John, you have an excellent point and it's entirely possible Latitude was an element.

We showed everything from our MPX cameras and recorders connected to Latitude, to Horizon and Meridian devices ending up into Cameleon.

I saw the final use, but each individual part that was played is unknown.

What about Latitude? Latitude already supports this for phones including geolocation.

I believe accurate geolocation requires the Longitude plug-in as well. ;)

Undisclosed 2, everybody, he's here all week!

It's a tough crowd. :)

I've seen that hikvision already released their own drone:

Not sure if it has an open API for integrating with VMSs thought.. it would be nice to have...

Eric, good note on that. The big issue becomes when Hikvision releases the drone 'overseas'. Hard to tell, sometimes they do, sometimes they don't.

But I would suspect it would integrate with their own VMS (at least the 5200, if that is made available).

My understanding is that FAA regs basically require a dedicated operator for each drone, which eliminates any kind of autonomous flying, and night flying is prohibited.

Also, you can't fly within 5 miles of an airport, which covers a huge amount of space when factoring in regional airports.

I think drones may still be quite a ways out as a surveillance platform.

Certainly indoor drone use should be legal, large warehouses, enclosed stadiums.

Wondering if one could use a drone for home surveillance over ones own property, skirting the commercial use restriction.

Then perhaps enterprising companies could sell EBTD, (everything but the drone), kits... Much like the dvd copy software kits.

Suppose the drone crashed who would be responsible? Customer, Integrator or Manufacturer?

Whose drone?

In the US, every air incident is investigated by the NTSB and FAA to determine root cause.

Based on the findings, 'responsibility' is determined. I'd expect that for drones, the same sort of plan would be built out in the US, especially since flying drones already has the precedent for being a restricted activity.

Aside from the fact as earlier mentioned about always having an operator in control its exactly this type of thing that makes me think it will be a long time before it "takes off". Excuse the pun.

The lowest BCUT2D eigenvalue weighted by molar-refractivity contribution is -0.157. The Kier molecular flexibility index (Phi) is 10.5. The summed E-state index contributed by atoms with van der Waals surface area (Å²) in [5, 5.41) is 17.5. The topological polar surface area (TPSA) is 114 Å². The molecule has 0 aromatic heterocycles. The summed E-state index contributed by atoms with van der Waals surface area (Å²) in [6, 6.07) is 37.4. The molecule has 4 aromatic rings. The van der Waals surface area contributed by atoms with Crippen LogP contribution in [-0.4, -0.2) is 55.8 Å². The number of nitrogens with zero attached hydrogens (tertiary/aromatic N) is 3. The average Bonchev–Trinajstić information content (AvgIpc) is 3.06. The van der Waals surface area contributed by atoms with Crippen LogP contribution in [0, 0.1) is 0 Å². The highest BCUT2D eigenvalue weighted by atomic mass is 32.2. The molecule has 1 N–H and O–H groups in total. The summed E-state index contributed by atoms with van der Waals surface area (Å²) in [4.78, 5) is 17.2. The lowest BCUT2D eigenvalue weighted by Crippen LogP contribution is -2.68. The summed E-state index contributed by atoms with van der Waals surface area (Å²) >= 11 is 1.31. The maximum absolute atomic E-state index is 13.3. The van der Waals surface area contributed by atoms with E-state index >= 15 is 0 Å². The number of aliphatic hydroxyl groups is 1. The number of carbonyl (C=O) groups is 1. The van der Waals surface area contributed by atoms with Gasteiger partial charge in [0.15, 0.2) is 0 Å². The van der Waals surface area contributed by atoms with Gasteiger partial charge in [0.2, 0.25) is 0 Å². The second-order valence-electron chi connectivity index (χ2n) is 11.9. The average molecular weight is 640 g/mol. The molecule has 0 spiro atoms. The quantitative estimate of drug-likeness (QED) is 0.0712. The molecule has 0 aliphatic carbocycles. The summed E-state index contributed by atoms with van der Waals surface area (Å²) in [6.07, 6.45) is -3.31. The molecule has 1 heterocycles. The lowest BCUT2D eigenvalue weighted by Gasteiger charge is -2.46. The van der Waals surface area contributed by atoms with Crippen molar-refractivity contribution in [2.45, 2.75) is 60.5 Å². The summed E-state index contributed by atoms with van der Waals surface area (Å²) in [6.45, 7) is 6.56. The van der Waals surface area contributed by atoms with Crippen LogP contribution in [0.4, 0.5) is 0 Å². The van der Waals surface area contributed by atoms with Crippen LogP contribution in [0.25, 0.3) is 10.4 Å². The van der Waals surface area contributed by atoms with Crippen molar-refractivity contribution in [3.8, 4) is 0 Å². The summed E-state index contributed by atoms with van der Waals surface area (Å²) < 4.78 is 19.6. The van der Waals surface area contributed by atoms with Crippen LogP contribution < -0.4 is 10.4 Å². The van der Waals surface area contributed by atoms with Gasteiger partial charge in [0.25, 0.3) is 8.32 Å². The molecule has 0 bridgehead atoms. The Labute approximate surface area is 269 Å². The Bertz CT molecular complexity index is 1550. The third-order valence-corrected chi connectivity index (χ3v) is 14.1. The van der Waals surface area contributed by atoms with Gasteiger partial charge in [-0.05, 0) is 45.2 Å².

That and insuring it. I can see all sorts of accidents happening especially indoors in warehouses as mentioned.

a caged drone might be the answer though.

Btw, this company, Cyphy is offering a tethered drone, which they say would eliminate the legal issue as well as eliminate battery and wireless limits (of course it adds a wire in the air). They are also using an Oncam panoramic with it. We have queued up to do a post on this.

...which they say would eliminate the legal issue.

That sounds interesting. Where do they talk about eliminating the legal aspect, I can't find it on their site?

A 333 exemption is not particular to the tethering, just to drone use. There have been literally thousands of them issued to date.

Moreover, I don't think that allows them to make a product that others could use commercially.

Ok, I am not that familiar with FCC exceptions. Oncam's President mentioned that eliminating the legal issue, though I could have misunderstood him.

This one has 5 4K cameras for complete 360 coverage. I see something like this being useful for security industry.

The FAA is supposedly releasing some updated drone regulations this week. The speculation is that drones up to 50lb will be able to be used commercially at low altitudes. However, still only during daylight, and still requiring them to be in sight of the operator.